For starters, you have a fuel filter. This does exactly what it says: filters out any debris or impurities that might have gotten into your gas tank somehow. So if there were little sugar crystals in your gasoline, the fuel filter would stop them before they could damage the engine.
Then there's the fact that plain old sugar does not dissolve in gasoline; it just sinks to the bottom of the gas tank.
A University of California, Berkeley researcher tested this myth experimentally way back in 1994 by putting sugar into gasoline and then spinning it in a centrifuge. He measured how much undissolved sugar spun out of the fluid and then calculated how much sugar remained dissolved in the gasoline. It was less than a teaspoon for 15 gallons of gas – more than a full tank in many cars.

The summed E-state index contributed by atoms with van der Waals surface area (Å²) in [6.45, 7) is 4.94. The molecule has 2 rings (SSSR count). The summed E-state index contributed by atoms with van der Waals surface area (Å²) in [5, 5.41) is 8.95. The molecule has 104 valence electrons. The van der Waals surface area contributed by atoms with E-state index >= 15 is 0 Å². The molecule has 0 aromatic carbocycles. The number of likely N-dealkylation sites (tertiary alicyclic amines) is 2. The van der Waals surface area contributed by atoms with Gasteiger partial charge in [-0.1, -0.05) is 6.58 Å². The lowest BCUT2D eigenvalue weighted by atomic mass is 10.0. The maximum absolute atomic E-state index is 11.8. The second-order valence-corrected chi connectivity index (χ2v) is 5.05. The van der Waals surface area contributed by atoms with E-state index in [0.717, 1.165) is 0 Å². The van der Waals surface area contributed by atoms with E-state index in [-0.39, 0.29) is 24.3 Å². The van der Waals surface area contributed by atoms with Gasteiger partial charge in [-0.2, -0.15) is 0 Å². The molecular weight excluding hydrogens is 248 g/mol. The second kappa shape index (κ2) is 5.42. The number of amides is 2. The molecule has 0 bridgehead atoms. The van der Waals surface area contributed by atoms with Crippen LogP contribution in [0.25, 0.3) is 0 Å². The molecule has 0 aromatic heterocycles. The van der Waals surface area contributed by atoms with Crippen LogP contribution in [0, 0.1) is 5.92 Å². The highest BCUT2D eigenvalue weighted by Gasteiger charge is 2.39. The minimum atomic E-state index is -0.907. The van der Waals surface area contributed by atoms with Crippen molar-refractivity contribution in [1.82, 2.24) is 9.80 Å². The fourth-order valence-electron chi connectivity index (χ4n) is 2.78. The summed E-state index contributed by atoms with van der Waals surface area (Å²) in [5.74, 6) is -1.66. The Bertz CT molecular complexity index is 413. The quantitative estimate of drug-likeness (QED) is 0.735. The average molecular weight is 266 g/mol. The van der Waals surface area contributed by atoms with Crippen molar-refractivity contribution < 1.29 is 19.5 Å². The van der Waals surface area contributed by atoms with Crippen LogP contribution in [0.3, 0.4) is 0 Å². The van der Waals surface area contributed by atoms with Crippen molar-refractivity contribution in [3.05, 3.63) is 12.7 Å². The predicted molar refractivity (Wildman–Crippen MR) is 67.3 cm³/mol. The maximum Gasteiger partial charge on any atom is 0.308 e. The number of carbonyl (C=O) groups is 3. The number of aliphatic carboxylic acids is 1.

Even if you have less than a full tank and someone dumps sugar in there, the fluid can only incorporate so much sugar. You'll just have more undissolved sugar sludge at the bottom of the tank. Annoying for sure, but not damaging the engine.